View of downtown Little Rock and North Little Rock along the Arkansas River

We’re officially three weeks into the coronavirus quarantine, and we finally feel like we (might) have a routine down. For many of us, our days now consist of working from home, ordering takeout and, when weather permits, getting much-needed fresh air.

In the midst of adapting to this temporary new way of life, some of us have forgotten the most important item on our spring to-do lists: completing the 2020 U.S. Census.

But we can’t afford to wait any longer. Before we fire up that next binge-worthy show, we must take 10 minutes and get counted. Here’s why:

1. It supports our community.

The data gathered in the U.S. Census is essential to determining the amount of funding Arkansas receives for education, health care, roads and other resources we rely on every day. Even a one percent undercount of our population — approximately 30,000 people — could result in a loss of nearly $1 billion.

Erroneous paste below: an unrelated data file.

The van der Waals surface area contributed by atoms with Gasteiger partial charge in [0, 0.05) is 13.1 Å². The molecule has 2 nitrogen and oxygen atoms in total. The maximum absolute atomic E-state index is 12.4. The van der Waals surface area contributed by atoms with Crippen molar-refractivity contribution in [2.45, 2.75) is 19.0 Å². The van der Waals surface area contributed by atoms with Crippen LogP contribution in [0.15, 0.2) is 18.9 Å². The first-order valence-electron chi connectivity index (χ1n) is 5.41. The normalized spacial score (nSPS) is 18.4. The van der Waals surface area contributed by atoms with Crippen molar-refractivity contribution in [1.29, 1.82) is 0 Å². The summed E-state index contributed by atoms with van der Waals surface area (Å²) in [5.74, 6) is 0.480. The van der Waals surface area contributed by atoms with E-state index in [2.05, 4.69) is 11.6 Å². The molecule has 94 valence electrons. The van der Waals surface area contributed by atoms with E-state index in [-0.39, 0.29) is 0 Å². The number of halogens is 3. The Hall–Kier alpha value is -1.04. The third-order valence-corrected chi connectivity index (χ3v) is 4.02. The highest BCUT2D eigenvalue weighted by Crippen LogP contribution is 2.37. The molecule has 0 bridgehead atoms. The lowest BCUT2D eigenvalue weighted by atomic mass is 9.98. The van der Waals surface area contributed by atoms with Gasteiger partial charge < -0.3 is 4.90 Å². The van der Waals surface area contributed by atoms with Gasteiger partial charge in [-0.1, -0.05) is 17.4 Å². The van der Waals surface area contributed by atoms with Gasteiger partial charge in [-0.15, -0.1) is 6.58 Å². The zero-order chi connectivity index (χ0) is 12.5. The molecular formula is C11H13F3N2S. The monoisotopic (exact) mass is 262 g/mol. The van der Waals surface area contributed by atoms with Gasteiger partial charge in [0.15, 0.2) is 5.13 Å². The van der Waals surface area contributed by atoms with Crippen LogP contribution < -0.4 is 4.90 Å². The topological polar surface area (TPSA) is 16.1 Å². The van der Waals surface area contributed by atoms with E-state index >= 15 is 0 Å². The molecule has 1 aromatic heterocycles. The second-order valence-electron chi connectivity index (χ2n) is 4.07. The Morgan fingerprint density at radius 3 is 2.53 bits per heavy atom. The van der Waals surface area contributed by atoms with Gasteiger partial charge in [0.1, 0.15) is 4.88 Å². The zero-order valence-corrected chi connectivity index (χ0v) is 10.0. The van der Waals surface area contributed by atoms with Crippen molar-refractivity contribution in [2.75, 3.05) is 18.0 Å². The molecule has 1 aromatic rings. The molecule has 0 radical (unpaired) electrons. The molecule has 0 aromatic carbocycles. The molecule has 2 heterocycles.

2. It helps deliver aid in times of need.

When public health emergencies or outbreaks like COVID-19 occur, our state’s officials use census data to predict the spread of disease through our communities. Likewise, when natural disasters strike, census data helps first responders better identify where to go and who to help.

3. It allows our voices to be heard.

Census data is used to redraw our congressional districts and ensure fair political representation. If we’re undercounted, our communities will receive less support in our nation’s capital.

4. It’s quick and easy.

As the U.S. Census Bureau recently noted, “It has never been easier to respond on your own, whether online, over the phone or by mail — all without having to meet a census taker.” With only 10 questions, it’s a breeze to complete and, during social distancing, requires no human-to-human interaction.

Go get counted, Little Rock. And then tell 20 friends, family members and fellow Arkansans to complete their forms at Together, we can help ensure #ARCounts.


Kara Wilkins is the coordinator of Arkansas Counts, a statewide, community-led initiative dedicated to ensuring an accurate and representative 2020 U.S. Census.